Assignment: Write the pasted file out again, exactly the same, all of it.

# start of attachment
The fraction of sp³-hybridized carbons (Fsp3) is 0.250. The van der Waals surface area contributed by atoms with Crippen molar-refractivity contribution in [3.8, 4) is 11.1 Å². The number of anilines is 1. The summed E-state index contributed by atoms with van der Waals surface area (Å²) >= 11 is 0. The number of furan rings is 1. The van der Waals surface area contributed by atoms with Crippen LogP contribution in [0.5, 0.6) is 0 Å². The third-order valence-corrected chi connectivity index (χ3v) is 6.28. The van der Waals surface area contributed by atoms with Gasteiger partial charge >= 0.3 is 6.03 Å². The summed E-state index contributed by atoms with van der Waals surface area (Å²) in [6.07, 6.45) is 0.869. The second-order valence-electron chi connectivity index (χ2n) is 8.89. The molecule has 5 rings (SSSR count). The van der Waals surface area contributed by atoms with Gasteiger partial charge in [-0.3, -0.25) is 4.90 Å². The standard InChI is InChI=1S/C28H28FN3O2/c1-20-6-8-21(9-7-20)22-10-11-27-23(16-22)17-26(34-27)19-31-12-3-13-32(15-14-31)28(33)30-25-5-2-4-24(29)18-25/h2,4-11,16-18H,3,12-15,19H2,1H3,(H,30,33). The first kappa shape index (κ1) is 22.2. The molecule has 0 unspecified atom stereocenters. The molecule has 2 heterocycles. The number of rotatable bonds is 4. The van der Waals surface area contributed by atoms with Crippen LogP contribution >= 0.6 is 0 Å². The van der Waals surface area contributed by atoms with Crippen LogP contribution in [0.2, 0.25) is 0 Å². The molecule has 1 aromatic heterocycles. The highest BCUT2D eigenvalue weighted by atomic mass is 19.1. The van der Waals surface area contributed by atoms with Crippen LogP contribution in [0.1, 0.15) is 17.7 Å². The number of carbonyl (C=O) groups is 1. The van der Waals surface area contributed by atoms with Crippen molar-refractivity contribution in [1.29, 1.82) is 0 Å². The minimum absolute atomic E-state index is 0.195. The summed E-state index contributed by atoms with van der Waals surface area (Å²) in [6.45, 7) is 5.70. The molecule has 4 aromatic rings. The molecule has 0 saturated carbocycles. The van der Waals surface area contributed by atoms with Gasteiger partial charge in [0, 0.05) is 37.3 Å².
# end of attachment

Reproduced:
The fraction of sp³-hybridized carbons (Fsp3) is 0.250. The van der Waals surface area contributed by atoms with Crippen molar-refractivity contribution in [3.8, 4) is 11.1 Å². The number of anilines is 1. The summed E-state index contributed by atoms with van der Waals surface area (Å²) >= 11 is 0. The number of furan rings is 1. The van der Waals surface area contributed by atoms with Crippen LogP contribution in [0.5, 0.6) is 0 Å². The third-order valence-corrected chi connectivity index (χ3v) is 6.28. The van der Waals surface area contributed by atoms with Gasteiger partial charge >= 0.3 is 6.03 Å². The summed E-state index contributed by atoms with van der Waals surface area (Å²) in [6.07, 6.45) is 0.869. The second-order valence-electron chi connectivity index (χ2n) is 8.89. The molecule has 5 rings (SSSR count). The van der Waals surface area contributed by atoms with Gasteiger partial charge in [-0.3, -0.25) is 4.90 Å². The standard InChI is InChI=1S/C28H28FN3O2/c1-20-6-8-21(9-7-20)22-10-11-27-23(16-22)17-26(34-27)19-31-12-3-13-32(15-14-31)28(33)30-25-5-2-4-24(29)18-25/h2,4-11,16-18H,3,12-15,19H2,1H3,(H,30,33). The first kappa shape index (κ1) is 22.2. The molecule has 0 unspecified atom stereocenters. The molecule has 2 heterocycles. The number of rotatable bonds is 4. The van der Waals surface area contributed by atoms with Crippen LogP contribution >= 0.6 is 0 Å². The van der Waals surface area contributed by atoms with Crippen LogP contribution in [0.2, 0.25) is 0 Å². The molecule has 1 aromatic heterocycles. The highest BCUT2D eigenvalue weighted by atomic mass is 19.1. The van der Waals surface area contributed by atoms with Crippen LogP contribution in [0.1, 0.15) is 17.7 Å². The number of carbonyl (C=O) groups is 1. The van der Waals surface area contributed by atoms with Crippen molar-refractivity contribution in [1.29, 1.82) is 0 Å². The minimum absolute atomic E-state index is 0.195. The summed E-state index contributed by atoms with van der Waals surface area (Å²) in [6.45, 7) is 5.70. The molecule has 4 aromatic rings. The molecule has 0 saturated carbocycles. The van der Waals surface area contributed by atoms with Gasteiger partial charge in [0, 0.05) is 37.3 Å².